Rise of the Planet of the Apes tells an origin story that lays the foundation for the mythology of the first Planet of the Apes film, which takes place 3,000 years in the future. The success of the current film hinges on the believability of the main character, Caesar, a chimpanzee played by a human, that has been visually and audibly created using the most advanced techniques in filmmaking. The amazing performance, by actor Andy Serkis as Caesar, takes performance capture to a new level, but it is the integral contributions to the character’s physicality from the behind-the-scenes talent such as conceptual art, animation, visual effects, sound design and mixing, that not only created a living, breathing chimpanzee, but also a unique collection of fellow apes.
“It started with the design about how Caesar would look,” began director Rupert Wyatt. “That was done by conceptual artist, Aaron Sims. Then we worked developing the look of every ape. We wanted to make them very distinctive in terms of their appearance as well as their mannerisms.”
The creation of the apes was a massive undertaking employing hundreds of animators, modelers, fur and nail designers, performance capture artists, technicians and production staff. Weta Digital was contracted to enhance, not only the appearance, but actually transform a 2D image – a piece of artwork – into a three dimensional model. During the process certain discrepancies came up, so adjustments to the character design had to be made in order to retain the essence of how Caesar or the other apes looked.
Another aspect in developing the various apes was integrating the performance capture into the final characters. “When Andy Serkis performs the character, his performance needs to be properly echoed by the digital model that is Caesar,” Wyatt elaborated. “It is a very time-consuming, laborious process.”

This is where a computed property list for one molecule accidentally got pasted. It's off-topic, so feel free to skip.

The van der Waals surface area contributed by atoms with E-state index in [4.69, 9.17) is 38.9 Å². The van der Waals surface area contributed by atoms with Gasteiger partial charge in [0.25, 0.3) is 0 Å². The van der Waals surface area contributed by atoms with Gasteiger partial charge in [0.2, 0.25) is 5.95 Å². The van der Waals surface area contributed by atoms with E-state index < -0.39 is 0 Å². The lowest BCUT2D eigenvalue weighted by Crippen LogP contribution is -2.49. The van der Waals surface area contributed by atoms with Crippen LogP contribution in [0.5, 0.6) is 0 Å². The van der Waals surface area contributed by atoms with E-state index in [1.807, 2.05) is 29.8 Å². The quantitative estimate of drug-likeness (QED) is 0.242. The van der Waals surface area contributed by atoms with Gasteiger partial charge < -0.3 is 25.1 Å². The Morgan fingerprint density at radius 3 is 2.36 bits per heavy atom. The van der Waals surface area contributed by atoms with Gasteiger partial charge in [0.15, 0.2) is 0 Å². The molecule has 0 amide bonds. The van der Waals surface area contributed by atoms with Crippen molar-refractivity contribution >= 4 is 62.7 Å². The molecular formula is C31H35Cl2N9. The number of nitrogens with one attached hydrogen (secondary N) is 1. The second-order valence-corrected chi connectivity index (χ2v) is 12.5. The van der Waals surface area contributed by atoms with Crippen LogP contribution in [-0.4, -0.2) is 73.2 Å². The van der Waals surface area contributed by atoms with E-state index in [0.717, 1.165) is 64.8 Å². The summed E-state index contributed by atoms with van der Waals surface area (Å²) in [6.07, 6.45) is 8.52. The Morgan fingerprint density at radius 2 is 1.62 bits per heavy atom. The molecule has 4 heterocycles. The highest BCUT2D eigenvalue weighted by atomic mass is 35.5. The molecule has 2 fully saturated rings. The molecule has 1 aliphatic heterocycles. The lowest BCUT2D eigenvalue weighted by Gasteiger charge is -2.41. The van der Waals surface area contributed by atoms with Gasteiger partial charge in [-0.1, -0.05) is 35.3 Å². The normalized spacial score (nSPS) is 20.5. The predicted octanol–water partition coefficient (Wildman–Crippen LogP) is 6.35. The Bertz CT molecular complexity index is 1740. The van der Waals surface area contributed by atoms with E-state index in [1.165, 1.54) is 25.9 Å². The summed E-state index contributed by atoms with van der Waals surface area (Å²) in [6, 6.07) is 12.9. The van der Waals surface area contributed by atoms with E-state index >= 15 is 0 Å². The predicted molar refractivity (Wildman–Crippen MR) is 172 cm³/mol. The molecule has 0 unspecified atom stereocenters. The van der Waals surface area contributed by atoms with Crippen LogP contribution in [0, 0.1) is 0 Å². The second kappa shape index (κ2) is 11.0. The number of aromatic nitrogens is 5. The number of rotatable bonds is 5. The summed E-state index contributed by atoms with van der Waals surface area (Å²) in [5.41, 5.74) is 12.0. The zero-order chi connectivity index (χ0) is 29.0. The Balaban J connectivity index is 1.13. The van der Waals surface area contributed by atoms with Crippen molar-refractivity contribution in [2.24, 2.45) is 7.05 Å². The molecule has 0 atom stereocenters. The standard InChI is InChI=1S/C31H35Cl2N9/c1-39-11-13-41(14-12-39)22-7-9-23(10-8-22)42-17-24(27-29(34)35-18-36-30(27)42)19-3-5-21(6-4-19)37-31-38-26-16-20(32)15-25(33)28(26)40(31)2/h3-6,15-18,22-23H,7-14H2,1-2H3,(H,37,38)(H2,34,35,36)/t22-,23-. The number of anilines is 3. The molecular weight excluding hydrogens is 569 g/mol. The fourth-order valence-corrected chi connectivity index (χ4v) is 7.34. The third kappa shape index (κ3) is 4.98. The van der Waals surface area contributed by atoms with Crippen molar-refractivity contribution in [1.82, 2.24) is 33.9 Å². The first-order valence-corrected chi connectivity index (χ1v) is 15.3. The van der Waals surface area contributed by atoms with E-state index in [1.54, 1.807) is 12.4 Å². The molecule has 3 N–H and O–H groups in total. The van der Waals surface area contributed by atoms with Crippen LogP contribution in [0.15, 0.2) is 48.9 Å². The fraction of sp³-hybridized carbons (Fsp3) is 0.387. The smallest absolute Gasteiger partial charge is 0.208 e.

The filmmakers had to take some license in the personification of the apes. Human traits were used as much as possible so that the audience could grow to feel for the apes, but the physical expressions of apes were always a challenge because in some cases the choices for the film were not necessarily what would be natural in the real world. “When an ape growls, that does not necessarily mean he is being aggressive. He might be being submissive,” explained Wyatt. “When, for example a chimpanzee smiles, it is a display of fear. It is not a sign of happiness.”
The ape characters would not have been complete without a voice and language. That task fell to sound designer, Chuck Michaels who is, “Incredibly committed to his work,” according to Wyatt. “The apes had to be as true to life as possible, but at the same time we had to work within our story line and make it as explicit as possible as to what these apes were doing and how they were communicating with each other. That was Chuck’s job. He addressed it by using real ape sounds and our actors.”
Using the actors’ voices posed it’s own challenge since the chest of a chimp is much thicker and more resonant than that of a human, and humans do not have the same vocal chords as the apes. To make the audio work, the sound team needed to process the recordings, including modulating the pitch. “There was this wonderful little gizmo that we could work with in the sound booth live. We could have the actor do the ADR and almost immediately play it back at half speed and change the pitch to the vocalization of the ape,” said Wyatt. “A lot of work goes into that because you have to be very careful not to make them sound squeaky or too ominous. That’s where Chuck’s ability really came in.”